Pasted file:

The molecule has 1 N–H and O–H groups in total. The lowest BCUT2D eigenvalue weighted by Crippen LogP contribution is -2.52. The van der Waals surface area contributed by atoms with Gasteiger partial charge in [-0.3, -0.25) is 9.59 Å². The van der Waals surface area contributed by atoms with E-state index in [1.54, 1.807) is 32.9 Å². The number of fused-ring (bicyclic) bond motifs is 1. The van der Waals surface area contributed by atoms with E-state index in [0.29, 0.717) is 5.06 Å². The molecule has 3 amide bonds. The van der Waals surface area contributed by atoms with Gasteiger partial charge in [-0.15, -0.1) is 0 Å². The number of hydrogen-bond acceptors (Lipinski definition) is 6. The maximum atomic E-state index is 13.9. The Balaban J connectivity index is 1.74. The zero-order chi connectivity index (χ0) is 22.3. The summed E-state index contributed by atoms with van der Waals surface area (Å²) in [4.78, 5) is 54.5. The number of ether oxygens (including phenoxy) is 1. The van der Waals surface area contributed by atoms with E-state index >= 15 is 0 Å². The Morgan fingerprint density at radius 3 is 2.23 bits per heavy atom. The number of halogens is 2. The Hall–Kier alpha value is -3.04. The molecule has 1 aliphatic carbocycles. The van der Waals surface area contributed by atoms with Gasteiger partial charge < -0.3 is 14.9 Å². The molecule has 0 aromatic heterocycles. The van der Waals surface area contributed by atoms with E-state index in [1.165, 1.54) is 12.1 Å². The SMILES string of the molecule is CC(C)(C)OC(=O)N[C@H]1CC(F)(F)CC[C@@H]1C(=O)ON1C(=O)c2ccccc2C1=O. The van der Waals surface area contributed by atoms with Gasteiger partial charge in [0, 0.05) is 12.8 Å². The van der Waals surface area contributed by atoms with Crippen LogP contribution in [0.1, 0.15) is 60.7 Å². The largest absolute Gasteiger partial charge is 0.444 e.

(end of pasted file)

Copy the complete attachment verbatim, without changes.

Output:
The molecule has 1 N–H and O–H groups in total. The lowest BCUT2D eigenvalue weighted by Crippen LogP contribution is -2.52. The van der Waals surface area contributed by atoms with Gasteiger partial charge in [-0.3, -0.25) is 9.59 Å². The van der Waals surface area contributed by atoms with E-state index in [1.54, 1.807) is 32.9 Å². The number of fused-ring (bicyclic) bond motifs is 1. The van der Waals surface area contributed by atoms with E-state index in [0.29, 0.717) is 5.06 Å². The molecule has 3 amide bonds. The van der Waals surface area contributed by atoms with Gasteiger partial charge in [-0.15, -0.1) is 0 Å². The number of hydrogen-bond acceptors (Lipinski definition) is 6. The maximum atomic E-state index is 13.9. The Balaban J connectivity index is 1.74. The zero-order chi connectivity index (χ0) is 22.3. The summed E-state index contributed by atoms with van der Waals surface area (Å²) in [4.78, 5) is 54.5. The number of ether oxygens (including phenoxy) is 1. The van der Waals surface area contributed by atoms with E-state index >= 15 is 0 Å². The Morgan fingerprint density at radius 3 is 2.23 bits per heavy atom. The number of halogens is 2. The Hall–Kier alpha value is -3.04. The molecule has 1 aliphatic carbocycles. The van der Waals surface area contributed by atoms with Gasteiger partial charge < -0.3 is 14.9 Å². The molecule has 0 aromatic heterocycles. The van der Waals surface area contributed by atoms with E-state index in [1.165, 1.54) is 12.1 Å². The SMILES string of the molecule is CC(C)(C)OC(=O)N[C@H]1CC(F)(F)CC[C@@H]1C(=O)ON1C(=O)c2ccccc2C1=O. The van der Waals surface area contributed by atoms with Gasteiger partial charge in [0, 0.05) is 12.8 Å². The van der Waals surface area contributed by atoms with Crippen LogP contribution in [0.1, 0.15) is 60.7 Å². The largest absolute Gasteiger partial charge is 0.444 e.